Then the Soviet Union imploded; and, without looking back, the Chinese took off down the capitalist road.
This left a vacuum in world affairs. It also leaves countries and movements that resist American domination on their own.
Perhaps people who had been living under Communism became better off, though many of them – increasingly many — think otherwise. However geopolitically, the end of Communism has not been a welcome development.
It unleashed the American empire, enabling it to act without fear of upsetting the modus vivendi that had come into being after World War II.
Additionally, the end of Communism coincided with, and partly contributed towards, a decline in anti-colonial and national liberation movements and, not unrelatedly, to a rise in religious fanaticism.
This latter development not only made the few remaining anti-imperialist insurgencies less appealing to progressives; it also diminished the efficacy of those movements themselves.
In any case, by then, few colonies remained and national liberation movements no longer seriously discommoded the empire’s stewards.
But our erstwhile republic had become a warfare state; it needed enemies.
Oppressed peoples fighting for independence never quite filled the bill; demonizing them was, to say the least, unseemly. After all, America itself had won its independence by waging war against a colonial master and, despite our resource-starved public education system, that fact still registers in most Americans’ minds.
Western governments and their media flacks did all they could to villainize Third World revolutionaries. Nevertheless, within their ranks, there were commanding figures who became heroes to progressive forces everywhere, and icons in the youth culture of the time.
For garnering domestic support for military spending, standing against the Third World worked for a time, but it was a losing strategy. Even before the Cold War ended, the time was past due for a change.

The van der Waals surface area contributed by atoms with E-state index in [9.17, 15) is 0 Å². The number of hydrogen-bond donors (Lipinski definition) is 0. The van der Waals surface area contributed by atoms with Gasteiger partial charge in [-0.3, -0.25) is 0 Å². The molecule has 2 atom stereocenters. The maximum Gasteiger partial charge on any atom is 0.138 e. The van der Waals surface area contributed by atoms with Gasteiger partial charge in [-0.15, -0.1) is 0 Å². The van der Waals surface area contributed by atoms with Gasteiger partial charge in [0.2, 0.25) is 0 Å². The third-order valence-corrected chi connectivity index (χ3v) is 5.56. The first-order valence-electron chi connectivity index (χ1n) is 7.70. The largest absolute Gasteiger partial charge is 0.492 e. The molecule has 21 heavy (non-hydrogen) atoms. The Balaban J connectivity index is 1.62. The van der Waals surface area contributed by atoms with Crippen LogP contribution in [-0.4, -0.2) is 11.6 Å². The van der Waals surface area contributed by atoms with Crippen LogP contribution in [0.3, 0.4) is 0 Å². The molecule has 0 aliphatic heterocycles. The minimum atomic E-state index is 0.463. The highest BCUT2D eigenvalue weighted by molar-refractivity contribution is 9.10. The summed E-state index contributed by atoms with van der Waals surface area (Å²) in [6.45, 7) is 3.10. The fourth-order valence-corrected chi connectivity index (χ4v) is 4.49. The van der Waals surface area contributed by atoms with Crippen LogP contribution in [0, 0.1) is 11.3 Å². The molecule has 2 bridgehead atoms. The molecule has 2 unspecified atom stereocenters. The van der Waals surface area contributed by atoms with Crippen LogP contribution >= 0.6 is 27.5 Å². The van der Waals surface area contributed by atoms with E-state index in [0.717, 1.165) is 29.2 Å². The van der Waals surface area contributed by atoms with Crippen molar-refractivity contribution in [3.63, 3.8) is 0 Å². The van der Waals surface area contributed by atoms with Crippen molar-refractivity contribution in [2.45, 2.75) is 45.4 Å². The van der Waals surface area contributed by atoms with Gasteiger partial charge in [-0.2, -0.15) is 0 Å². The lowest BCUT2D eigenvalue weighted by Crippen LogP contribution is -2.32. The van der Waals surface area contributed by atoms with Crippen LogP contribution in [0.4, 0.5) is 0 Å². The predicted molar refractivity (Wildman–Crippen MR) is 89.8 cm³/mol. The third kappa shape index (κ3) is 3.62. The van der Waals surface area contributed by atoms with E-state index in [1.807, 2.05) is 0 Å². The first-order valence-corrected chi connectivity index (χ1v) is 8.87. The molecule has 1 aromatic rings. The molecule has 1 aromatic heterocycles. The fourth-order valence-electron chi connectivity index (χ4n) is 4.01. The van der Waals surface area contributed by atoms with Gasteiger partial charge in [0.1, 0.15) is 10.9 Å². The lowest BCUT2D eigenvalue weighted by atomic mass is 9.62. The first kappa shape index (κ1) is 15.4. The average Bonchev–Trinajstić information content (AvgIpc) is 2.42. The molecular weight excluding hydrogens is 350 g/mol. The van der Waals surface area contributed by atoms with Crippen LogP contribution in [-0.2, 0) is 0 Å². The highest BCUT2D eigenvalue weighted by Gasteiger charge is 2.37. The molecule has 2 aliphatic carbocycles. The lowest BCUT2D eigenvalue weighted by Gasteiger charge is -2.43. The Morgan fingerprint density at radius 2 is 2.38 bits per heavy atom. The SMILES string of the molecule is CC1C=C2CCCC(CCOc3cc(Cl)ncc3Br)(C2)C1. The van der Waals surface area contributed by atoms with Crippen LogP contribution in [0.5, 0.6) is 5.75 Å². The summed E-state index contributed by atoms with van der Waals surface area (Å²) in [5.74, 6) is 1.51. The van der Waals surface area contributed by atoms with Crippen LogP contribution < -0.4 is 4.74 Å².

And an alternative was at hand. With the Soviet Union out of the picture, “rogue states,” states that don’t entirely go along with the empire’s designs, were just what the doctor ordered.
It therefore didn’t take long for them to move to the top of the empire’s hit list.
It was not a hard transition to engineer. The old insurgencies, the ones that came to power, did not exactly live up to expectations. But that hardly mattered to public opinion. What mattered more was that some of the leaders of the states that the U.S. deemed “rogue” were easy to demonize.
It wasn’t just a public relations problem either.
This first became evident in the fall of 1990 as the first Bush prepared to attack Iraq following its invasion of Kuwait.
Because Iraq sat atop considerable oil deposits, and because its strongman, Saddam Hussein, waged war against Iran, American policy towards his government had been friendly throughout the eighties.
Indeed, it is still far from clear how much the United States led him to believe that he could invade Kuwait with impunity.
But then, as if on cue, the tables turned. It would not have happened had the Soviet Union not been on its way to oblivion. But since it was, both Saddam and Bush were tempted to do what would have been unthinkable just a few years earlier. The temptation proved irresistible.